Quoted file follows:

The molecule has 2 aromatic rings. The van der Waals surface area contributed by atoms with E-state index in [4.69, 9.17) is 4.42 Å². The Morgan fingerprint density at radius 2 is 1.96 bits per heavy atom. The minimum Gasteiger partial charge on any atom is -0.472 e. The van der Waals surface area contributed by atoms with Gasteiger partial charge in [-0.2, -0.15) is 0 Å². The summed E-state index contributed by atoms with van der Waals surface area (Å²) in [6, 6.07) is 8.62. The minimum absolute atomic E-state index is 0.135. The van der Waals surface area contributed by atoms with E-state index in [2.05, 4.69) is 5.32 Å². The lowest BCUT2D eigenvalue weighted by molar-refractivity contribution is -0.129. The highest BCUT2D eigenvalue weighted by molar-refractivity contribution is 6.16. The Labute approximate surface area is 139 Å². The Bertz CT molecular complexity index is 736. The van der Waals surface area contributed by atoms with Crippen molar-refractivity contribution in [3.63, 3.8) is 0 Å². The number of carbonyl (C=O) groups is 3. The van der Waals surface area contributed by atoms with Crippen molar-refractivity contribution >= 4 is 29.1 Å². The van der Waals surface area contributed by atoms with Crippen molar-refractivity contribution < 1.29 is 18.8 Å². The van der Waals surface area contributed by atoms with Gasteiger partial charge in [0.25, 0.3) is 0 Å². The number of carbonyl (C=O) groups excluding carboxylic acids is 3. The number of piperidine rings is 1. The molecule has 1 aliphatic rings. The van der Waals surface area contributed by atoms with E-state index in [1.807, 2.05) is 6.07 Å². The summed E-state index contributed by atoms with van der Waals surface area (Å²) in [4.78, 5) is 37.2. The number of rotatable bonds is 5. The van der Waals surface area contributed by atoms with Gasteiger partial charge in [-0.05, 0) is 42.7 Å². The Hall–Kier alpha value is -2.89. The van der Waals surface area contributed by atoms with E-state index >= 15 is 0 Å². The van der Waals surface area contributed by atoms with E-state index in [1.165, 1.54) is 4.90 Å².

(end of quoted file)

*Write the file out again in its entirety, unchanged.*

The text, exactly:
The molecule has 2 aromatic rings. The van der Waals surface area contributed by atoms with E-state index in [4.69, 9.17) is 4.42 Å². The Morgan fingerprint density at radius 2 is 1.96 bits per heavy atom. The minimum Gasteiger partial charge on any atom is -0.472 e. The van der Waals surface area contributed by atoms with Gasteiger partial charge in [-0.2, -0.15) is 0 Å². The summed E-state index contributed by atoms with van der Waals surface area (Å²) in [6, 6.07) is 8.62. The minimum absolute atomic E-state index is 0.135. The van der Waals surface area contributed by atoms with E-state index in [2.05, 4.69) is 5.32 Å². The lowest BCUT2D eigenvalue weighted by molar-refractivity contribution is -0.129. The highest BCUT2D eigenvalue weighted by molar-refractivity contribution is 6.16. The Labute approximate surface area is 139 Å². The Bertz CT molecular complexity index is 736. The van der Waals surface area contributed by atoms with Crippen molar-refractivity contribution in [3.63, 3.8) is 0 Å². The number of carbonyl (C=O) groups is 3. The van der Waals surface area contributed by atoms with Crippen molar-refractivity contribution >= 4 is 29.1 Å². The van der Waals surface area contributed by atoms with Crippen molar-refractivity contribution < 1.29 is 18.8 Å². The van der Waals surface area contributed by atoms with Gasteiger partial charge in [0.25, 0.3) is 0 Å². The number of carbonyl (C=O) groups excluding carboxylic acids is 3. The number of piperidine rings is 1. The molecule has 1 aliphatic rings. The van der Waals surface area contributed by atoms with E-state index in [1.807, 2.05) is 6.07 Å². The summed E-state index contributed by atoms with van der Waals surface area (Å²) in [4.78, 5) is 37.2. The number of rotatable bonds is 5. The van der Waals surface area contributed by atoms with Gasteiger partial charge in [-0.05, 0) is 42.7 Å². The Hall–Kier alpha value is -2.89. The van der Waals surface area contributed by atoms with E-state index >= 15 is 0 Å². The van der Waals surface area contributed by atoms with E-state index in [1.165, 1.54) is 4.90 Å².